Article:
The high brow/low brow/no brow debate still assumes an underlying value system called "art." Once this value system is removed, the debate is meaningless. We can be appalled by Yanni because of our taste, but not because Yanni is or isn't an "artist."
Similarly, high-minded rejection of what an "artist" does or does not do is naively quaint in a world where "selling out" is routine and the famous are sex objects. Until the twentieth century, "artists" were considered by Western cultures as despicable entertainers, immoral prostitutes, wandering outcasts, menial servants. Then a mythology was created that sought to elevate some to a level of cultural respect inconsistent with human nature. Except for monetary reward, "the arts" and "artists" are sinking back to their origins. I see nothing wrong with this.
"Selling out" is more properly evaluated in terms of a potential audience's expectations. Those who expect a certain aesthetic experience from a particular creator or performer are disappointed when that person participates in a different mode of expression. In order to cross over or cash in on another audience's market, the individual executes a kind of consumer fraud on a pre-existing fan's desires and taste. The fan's definition of "art," however, must be made irrelevant to the discussion.
Similarly, the culture should re-evaluate an economic justification for forms that require the preservation of large edifices, vast operating staffs, significant "charitable" contributions and the like. Communal experiences on this scale serve a corporate mindset and add to the aesthetic experience a hierarchical ritual based on wealth. Technology-based forms (such as movies, music recordings, books, etc.) give every member of the audience the best seat in the house. Forms that eschew technology (such as "live" dance and theater) should be intimate and more participatory for an audience. This could be extended to non-aesthetic communal experiences, like sports, as well - I enjoyed a local minor league baseball game much more than I ever experienced a major league game, and I assume I will enjoy my son's little league games even more.
The transition to an "art"-less world has been going on for some time now. "Arts" institutions, oblivious to their own irrelevance and decline, concoct schemes to lure "new audiences" to their shrines. Anyone and everyone can establish their own website, and "artists" displaying their wares are facing the reality of their relative irrelevance as well. Content's lure as an advertising medium is in decline, and the Internet primarily exists for sexual gratification and impersonal one-to-one and one-to-many text-based communications, with non-aesthetic content delivery a distant third. Except for a few designated superstars, the line between amateur and professional has been blurring, as reality television demonstrates. Interest in the Oscars, as well as the Olympics, the World Series, and the Super Bowl, has peaked. The mass media has saturated our attention spans, and media events, from election speeches to crime reports, are received with suspicion and cynicism, or ignored altogether.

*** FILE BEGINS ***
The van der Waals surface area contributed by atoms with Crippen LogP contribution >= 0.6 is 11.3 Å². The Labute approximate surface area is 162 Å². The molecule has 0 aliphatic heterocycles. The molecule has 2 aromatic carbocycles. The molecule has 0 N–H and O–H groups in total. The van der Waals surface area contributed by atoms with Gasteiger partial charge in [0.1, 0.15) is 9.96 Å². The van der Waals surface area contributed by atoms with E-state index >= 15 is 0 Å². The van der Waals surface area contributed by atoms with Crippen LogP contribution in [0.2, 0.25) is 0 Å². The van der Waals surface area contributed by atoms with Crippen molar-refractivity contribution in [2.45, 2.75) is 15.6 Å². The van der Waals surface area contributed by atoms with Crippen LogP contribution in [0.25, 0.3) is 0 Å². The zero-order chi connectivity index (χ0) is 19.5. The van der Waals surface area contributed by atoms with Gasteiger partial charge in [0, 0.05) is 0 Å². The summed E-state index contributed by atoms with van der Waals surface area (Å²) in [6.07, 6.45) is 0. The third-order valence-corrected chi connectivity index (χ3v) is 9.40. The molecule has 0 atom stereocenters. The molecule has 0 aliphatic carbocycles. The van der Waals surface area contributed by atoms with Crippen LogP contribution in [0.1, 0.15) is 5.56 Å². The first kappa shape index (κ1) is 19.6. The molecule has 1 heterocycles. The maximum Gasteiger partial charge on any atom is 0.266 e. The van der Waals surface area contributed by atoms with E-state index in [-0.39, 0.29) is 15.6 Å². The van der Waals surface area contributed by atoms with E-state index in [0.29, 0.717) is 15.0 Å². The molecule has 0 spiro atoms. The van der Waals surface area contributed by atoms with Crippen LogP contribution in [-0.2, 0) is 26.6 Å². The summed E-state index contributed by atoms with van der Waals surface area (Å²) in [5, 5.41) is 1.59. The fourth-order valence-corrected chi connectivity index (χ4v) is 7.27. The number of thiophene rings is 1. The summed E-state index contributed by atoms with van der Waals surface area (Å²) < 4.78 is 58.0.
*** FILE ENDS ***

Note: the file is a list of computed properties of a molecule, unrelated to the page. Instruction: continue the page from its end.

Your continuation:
These media events are delivered in aesthetic packages, with theme music, half-time shows, dance routines, and so on. One can receive national news from comedy routines and monologues. As advertising appropriates in short order the latest aesthetic innovations, most of the audience experiences such innovations first from the advertising. The thrill of experiencing the innovative animation of Speilberg's "Jurassic Park" (guarded anxiously from the media) is gone, the preview of Disney's "Dinosaur" more moving than the movie itself.
Stand-alone aesthetic experiences that purport to be more than they actually are seem positively quaint in comparison. We live in a world of roller coasters and theme parks, of multi-channel television and satellite links, of atomic bombs and space exploration, of substance abuse and corporate globalization. A song is just a song. Rose is a rose is a rose. You say you want a revolution? Well, you know, we all want to change the world.